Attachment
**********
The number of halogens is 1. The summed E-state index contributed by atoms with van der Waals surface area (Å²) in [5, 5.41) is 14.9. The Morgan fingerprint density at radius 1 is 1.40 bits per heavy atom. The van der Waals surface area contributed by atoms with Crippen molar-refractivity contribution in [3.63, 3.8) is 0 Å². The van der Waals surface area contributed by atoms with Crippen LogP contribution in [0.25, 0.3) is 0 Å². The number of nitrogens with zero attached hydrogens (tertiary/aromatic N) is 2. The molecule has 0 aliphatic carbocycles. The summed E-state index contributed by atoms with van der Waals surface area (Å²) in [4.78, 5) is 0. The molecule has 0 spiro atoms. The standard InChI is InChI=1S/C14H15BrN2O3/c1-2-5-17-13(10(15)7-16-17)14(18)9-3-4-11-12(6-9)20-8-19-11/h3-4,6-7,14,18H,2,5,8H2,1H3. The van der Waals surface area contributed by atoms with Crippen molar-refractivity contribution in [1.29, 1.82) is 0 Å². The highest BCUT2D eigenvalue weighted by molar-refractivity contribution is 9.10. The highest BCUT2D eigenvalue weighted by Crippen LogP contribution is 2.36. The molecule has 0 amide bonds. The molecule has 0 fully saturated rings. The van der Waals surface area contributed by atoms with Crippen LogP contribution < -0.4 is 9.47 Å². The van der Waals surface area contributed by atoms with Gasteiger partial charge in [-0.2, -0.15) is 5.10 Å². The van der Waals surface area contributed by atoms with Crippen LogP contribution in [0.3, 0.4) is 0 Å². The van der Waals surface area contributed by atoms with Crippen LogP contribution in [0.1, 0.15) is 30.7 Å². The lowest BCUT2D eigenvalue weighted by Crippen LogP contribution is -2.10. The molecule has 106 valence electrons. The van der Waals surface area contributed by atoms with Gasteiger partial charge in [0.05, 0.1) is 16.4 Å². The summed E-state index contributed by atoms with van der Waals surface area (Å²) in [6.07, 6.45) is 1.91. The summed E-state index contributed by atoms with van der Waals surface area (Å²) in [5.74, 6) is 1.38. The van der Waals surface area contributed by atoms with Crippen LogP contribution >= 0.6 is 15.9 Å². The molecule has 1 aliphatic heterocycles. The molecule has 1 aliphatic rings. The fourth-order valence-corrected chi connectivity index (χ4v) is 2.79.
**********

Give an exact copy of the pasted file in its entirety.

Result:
The number of halogens is 1. The summed E-state index contributed by atoms with van der Waals surface area (Å²) in [5, 5.41) is 14.9. The Morgan fingerprint density at radius 1 is 1.40 bits per heavy atom. The van der Waals surface area contributed by atoms with Crippen molar-refractivity contribution in [3.63, 3.8) is 0 Å². The van der Waals surface area contributed by atoms with Crippen LogP contribution in [0.25, 0.3) is 0 Å². The number of nitrogens with zero attached hydrogens (tertiary/aromatic N) is 2. The molecule has 0 aliphatic carbocycles. The summed E-state index contributed by atoms with van der Waals surface area (Å²) in [4.78, 5) is 0. The molecule has 0 spiro atoms. The standard InChI is InChI=1S/C14H15BrN2O3/c1-2-5-17-13(10(15)7-16-17)14(18)9-3-4-11-12(6-9)20-8-19-11/h3-4,6-7,14,18H,2,5,8H2,1H3. The van der Waals surface area contributed by atoms with Crippen molar-refractivity contribution in [1.29, 1.82) is 0 Å². The highest BCUT2D eigenvalue weighted by molar-refractivity contribution is 9.10. The highest BCUT2D eigenvalue weighted by Crippen LogP contribution is 2.36. The molecule has 0 amide bonds. The molecule has 0 fully saturated rings. The van der Waals surface area contributed by atoms with Crippen LogP contribution < -0.4 is 9.47 Å². The van der Waals surface area contributed by atoms with Gasteiger partial charge in [-0.2, -0.15) is 5.10 Å². The van der Waals surface area contributed by atoms with Crippen LogP contribution in [0.3, 0.4) is 0 Å². The van der Waals surface area contributed by atoms with Crippen LogP contribution in [0.1, 0.15) is 30.7 Å². The lowest BCUT2D eigenvalue weighted by Crippen LogP contribution is -2.10. The molecule has 106 valence electrons. The van der Waals surface area contributed by atoms with Gasteiger partial charge in [0.05, 0.1) is 16.4 Å². The summed E-state index contributed by atoms with van der Waals surface area (Å²) in [6.07, 6.45) is 1.91. The summed E-state index contributed by atoms with van der Waals surface area (Å²) in [5.74, 6) is 1.38. The van der Waals surface area contributed by atoms with Crippen LogP contribution >= 0.6 is 15.9 Å². The molecule has 1 aliphatic heterocycles. The molecule has 1 aliphatic rings. The fourth-order valence-corrected chi connectivity index (χ4v) is 2.79.